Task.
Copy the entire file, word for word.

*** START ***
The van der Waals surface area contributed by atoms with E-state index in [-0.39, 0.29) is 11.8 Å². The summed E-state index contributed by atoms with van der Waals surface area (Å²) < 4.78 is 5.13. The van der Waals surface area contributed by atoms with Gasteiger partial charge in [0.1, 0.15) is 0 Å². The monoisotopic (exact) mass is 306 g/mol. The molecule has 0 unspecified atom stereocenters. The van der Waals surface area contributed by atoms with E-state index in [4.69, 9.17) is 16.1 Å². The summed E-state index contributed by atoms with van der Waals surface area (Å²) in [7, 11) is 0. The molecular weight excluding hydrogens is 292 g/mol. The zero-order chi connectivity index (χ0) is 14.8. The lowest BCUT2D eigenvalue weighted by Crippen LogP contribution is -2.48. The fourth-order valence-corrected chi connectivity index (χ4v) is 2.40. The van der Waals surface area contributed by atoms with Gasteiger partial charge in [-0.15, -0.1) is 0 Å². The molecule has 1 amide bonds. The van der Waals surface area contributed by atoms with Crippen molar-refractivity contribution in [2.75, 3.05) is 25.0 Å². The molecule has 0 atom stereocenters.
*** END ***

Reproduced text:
The van der Waals surface area contributed by atoms with E-state index in [-0.39, 0.29) is 11.8 Å². The summed E-state index contributed by atoms with van der Waals surface area (Å²) < 4.78 is 5.13. The van der Waals surface area contributed by atoms with Gasteiger partial charge in [0.1, 0.15) is 0 Å². The monoisotopic (exact) mass is 306 g/mol. The molecule has 0 unspecified atom stereocenters. The van der Waals surface area contributed by atoms with E-state index in [4.69, 9.17) is 16.1 Å². The summed E-state index contributed by atoms with van der Waals surface area (Å²) in [7, 11) is 0. The molecular weight excluding hydrogens is 292 g/mol. The zero-order chi connectivity index (χ0) is 14.8. The lowest BCUT2D eigenvalue weighted by Crippen LogP contribution is -2.48. The fourth-order valence-corrected chi connectivity index (χ4v) is 2.40. The van der Waals surface area contributed by atoms with Gasteiger partial charge in [-0.15, -0.1) is 0 Å². The molecule has 1 amide bonds. The van der Waals surface area contributed by atoms with Crippen molar-refractivity contribution in [2.75, 3.05) is 25.0 Å². The molecule has 0 atom stereocenters.